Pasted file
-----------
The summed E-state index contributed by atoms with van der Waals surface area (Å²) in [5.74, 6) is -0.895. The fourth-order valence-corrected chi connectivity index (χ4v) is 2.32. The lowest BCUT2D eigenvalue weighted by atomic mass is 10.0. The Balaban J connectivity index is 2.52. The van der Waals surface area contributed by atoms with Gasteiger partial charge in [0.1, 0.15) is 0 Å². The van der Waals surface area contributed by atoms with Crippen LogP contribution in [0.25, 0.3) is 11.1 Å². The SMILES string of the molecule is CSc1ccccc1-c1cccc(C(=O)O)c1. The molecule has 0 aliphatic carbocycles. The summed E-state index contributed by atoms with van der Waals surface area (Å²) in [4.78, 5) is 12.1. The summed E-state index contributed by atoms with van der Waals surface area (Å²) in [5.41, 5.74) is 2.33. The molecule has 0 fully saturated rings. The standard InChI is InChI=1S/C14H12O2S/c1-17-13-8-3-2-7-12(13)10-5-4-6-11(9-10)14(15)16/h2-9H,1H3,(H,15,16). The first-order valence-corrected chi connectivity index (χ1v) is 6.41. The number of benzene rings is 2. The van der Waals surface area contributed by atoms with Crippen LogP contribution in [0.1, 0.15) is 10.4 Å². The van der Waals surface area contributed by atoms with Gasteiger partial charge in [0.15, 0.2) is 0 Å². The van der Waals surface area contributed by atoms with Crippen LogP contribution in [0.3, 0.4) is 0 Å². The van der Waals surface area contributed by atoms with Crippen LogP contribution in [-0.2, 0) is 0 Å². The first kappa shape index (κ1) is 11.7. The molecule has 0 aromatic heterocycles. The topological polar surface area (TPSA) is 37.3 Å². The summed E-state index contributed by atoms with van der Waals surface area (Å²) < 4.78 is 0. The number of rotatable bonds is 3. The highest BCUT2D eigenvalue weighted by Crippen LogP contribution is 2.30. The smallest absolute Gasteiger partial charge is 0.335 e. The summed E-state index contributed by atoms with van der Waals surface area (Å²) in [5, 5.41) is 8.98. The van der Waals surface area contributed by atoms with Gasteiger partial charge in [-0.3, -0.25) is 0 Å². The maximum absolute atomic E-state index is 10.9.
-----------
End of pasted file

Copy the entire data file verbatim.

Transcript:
The summed E-state index contributed by atoms with van der Waals surface area (Å²) in [5.74, 6) is -0.895. The fourth-order valence-corrected chi connectivity index (χ4v) is 2.32. The lowest BCUT2D eigenvalue weighted by atomic mass is 10.0. The Balaban J connectivity index is 2.52. The van der Waals surface area contributed by atoms with Gasteiger partial charge in [0.1, 0.15) is 0 Å². The van der Waals surface area contributed by atoms with Crippen LogP contribution in [0.25, 0.3) is 11.1 Å². The SMILES string of the molecule is CSc1ccccc1-c1cccc(C(=O)O)c1. The molecule has 0 aliphatic carbocycles. The summed E-state index contributed by atoms with van der Waals surface area (Å²) in [4.78, 5) is 12.1. The summed E-state index contributed by atoms with van der Waals surface area (Å²) in [5.41, 5.74) is 2.33. The molecule has 0 fully saturated rings. The standard InChI is InChI=1S/C14H12O2S/c1-17-13-8-3-2-7-12(13)10-5-4-6-11(9-10)14(15)16/h2-9H,1H3,(H,15,16). The first-order valence-corrected chi connectivity index (χ1v) is 6.41. The number of benzene rings is 2. The van der Waals surface area contributed by atoms with Crippen LogP contribution in [0.1, 0.15) is 10.4 Å². The van der Waals surface area contributed by atoms with Gasteiger partial charge in [0.15, 0.2) is 0 Å². The van der Waals surface area contributed by atoms with Crippen LogP contribution in [0.3, 0.4) is 0 Å². The van der Waals surface area contributed by atoms with Crippen LogP contribution in [-0.2, 0) is 0 Å². The first kappa shape index (κ1) is 11.7. The molecule has 0 aromatic heterocycles. The topological polar surface area (TPSA) is 37.3 Å². The summed E-state index contributed by atoms with van der Waals surface area (Å²) < 4.78 is 0. The number of rotatable bonds is 3. The highest BCUT2D eigenvalue weighted by Crippen LogP contribution is 2.30. The smallest absolute Gasteiger partial charge is 0.335 e. The summed E-state index contributed by atoms with van der Waals surface area (Å²) in [5, 5.41) is 8.98. The van der Waals surface area contributed by atoms with Gasteiger partial charge in [-0.3, -0.25) is 0 Å². The maximum absolute atomic E-state index is 10.9.